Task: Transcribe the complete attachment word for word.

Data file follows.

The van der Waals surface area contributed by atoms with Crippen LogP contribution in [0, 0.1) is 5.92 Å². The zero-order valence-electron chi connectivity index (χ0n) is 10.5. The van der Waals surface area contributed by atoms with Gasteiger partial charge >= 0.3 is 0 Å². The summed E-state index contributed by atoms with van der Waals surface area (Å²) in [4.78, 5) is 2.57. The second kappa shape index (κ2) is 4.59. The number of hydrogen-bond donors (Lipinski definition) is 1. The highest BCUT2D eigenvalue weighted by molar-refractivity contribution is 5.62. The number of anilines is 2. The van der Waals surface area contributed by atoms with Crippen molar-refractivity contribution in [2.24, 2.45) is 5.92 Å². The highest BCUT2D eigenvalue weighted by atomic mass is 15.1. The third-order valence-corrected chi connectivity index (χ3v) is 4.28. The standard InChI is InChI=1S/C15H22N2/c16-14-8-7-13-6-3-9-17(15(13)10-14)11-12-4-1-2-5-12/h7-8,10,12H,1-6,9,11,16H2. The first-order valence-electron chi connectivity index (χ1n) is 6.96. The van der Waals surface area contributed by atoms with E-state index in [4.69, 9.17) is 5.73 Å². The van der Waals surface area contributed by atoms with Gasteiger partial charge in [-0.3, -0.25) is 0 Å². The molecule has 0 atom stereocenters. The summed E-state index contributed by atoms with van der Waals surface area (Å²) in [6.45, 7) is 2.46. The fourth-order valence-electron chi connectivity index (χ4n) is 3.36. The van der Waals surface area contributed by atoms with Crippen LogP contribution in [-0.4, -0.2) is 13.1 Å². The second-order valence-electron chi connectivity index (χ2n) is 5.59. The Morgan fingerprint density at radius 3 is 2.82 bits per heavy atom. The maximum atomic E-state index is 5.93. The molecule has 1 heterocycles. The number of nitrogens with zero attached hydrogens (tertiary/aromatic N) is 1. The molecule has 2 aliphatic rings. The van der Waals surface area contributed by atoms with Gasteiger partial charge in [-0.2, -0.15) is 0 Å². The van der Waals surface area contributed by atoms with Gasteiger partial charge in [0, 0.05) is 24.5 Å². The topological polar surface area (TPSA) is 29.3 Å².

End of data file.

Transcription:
The van der Waals surface area contributed by atoms with Crippen LogP contribution in [0, 0.1) is 5.92 Å². The zero-order valence-electron chi connectivity index (χ0n) is 10.5. The van der Waals surface area contributed by atoms with Gasteiger partial charge >= 0.3 is 0 Å². The summed E-state index contributed by atoms with van der Waals surface area (Å²) in [4.78, 5) is 2.57. The second kappa shape index (κ2) is 4.59. The number of hydrogen-bond donors (Lipinski definition) is 1. The highest BCUT2D eigenvalue weighted by molar-refractivity contribution is 5.62. The number of anilines is 2. The van der Waals surface area contributed by atoms with Crippen molar-refractivity contribution in [2.24, 2.45) is 5.92 Å². The highest BCUT2D eigenvalue weighted by atomic mass is 15.1. The third-order valence-corrected chi connectivity index (χ3v) is 4.28. The standard InChI is InChI=1S/C15H22N2/c16-14-8-7-13-6-3-9-17(15(13)10-14)11-12-4-1-2-5-12/h7-8,10,12H,1-6,9,11,16H2. The first-order valence-electron chi connectivity index (χ1n) is 6.96. The van der Waals surface area contributed by atoms with E-state index in [4.69, 9.17) is 5.73 Å². The van der Waals surface area contributed by atoms with Gasteiger partial charge in [-0.3, -0.25) is 0 Å². The molecule has 0 atom stereocenters. The summed E-state index contributed by atoms with van der Waals surface area (Å²) in [6.45, 7) is 2.46. The fourth-order valence-electron chi connectivity index (χ4n) is 3.36. The van der Waals surface area contributed by atoms with Crippen LogP contribution in [-0.4, -0.2) is 13.1 Å². The second-order valence-electron chi connectivity index (χ2n) is 5.59. The Morgan fingerprint density at radius 3 is 2.82 bits per heavy atom. The maximum atomic E-state index is 5.93. The molecule has 1 heterocycles. The number of nitrogens with zero attached hydrogens (tertiary/aromatic N) is 1. The molecule has 2 aliphatic rings. The van der Waals surface area contributed by atoms with Gasteiger partial charge in [-0.2, -0.15) is 0 Å². The van der Waals surface area contributed by atoms with Gasteiger partial charge in [0, 0.05) is 24.5 Å². The topological polar surface area (TPSA) is 29.3 Å².